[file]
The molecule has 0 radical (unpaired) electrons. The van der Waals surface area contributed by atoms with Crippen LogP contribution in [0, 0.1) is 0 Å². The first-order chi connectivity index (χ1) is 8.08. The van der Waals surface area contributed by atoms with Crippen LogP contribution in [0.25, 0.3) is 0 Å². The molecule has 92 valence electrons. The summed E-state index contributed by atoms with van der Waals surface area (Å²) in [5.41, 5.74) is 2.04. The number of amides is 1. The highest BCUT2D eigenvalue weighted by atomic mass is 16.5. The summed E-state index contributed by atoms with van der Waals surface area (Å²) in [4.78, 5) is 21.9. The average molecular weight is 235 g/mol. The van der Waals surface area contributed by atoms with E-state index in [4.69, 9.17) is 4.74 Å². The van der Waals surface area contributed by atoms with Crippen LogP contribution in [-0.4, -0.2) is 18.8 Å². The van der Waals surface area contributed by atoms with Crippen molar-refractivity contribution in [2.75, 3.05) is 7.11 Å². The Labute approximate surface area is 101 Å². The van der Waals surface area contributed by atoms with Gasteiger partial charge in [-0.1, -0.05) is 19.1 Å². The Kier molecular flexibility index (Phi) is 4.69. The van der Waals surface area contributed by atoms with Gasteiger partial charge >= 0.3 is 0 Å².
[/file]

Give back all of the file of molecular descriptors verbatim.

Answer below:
The molecule has 0 radical (unpaired) electrons. The van der Waals surface area contributed by atoms with Crippen LogP contribution in [0, 0.1) is 0 Å². The first-order chi connectivity index (χ1) is 8.08. The van der Waals surface area contributed by atoms with Crippen LogP contribution in [0.25, 0.3) is 0 Å². The molecule has 92 valence electrons. The summed E-state index contributed by atoms with van der Waals surface area (Å²) in [5.41, 5.74) is 2.04. The number of amides is 1. The highest BCUT2D eigenvalue weighted by atomic mass is 16.5. The summed E-state index contributed by atoms with van der Waals surface area (Å²) in [4.78, 5) is 21.9. The average molecular weight is 235 g/mol. The van der Waals surface area contributed by atoms with E-state index in [4.69, 9.17) is 4.74 Å². The van der Waals surface area contributed by atoms with Crippen LogP contribution in [-0.4, -0.2) is 18.8 Å². The van der Waals surface area contributed by atoms with Crippen molar-refractivity contribution in [2.75, 3.05) is 7.11 Å². The Labute approximate surface area is 101 Å². The van der Waals surface area contributed by atoms with Gasteiger partial charge in [-0.1, -0.05) is 19.1 Å². The Kier molecular flexibility index (Phi) is 4.69. The van der Waals surface area contributed by atoms with Gasteiger partial charge >= 0.3 is 0 Å².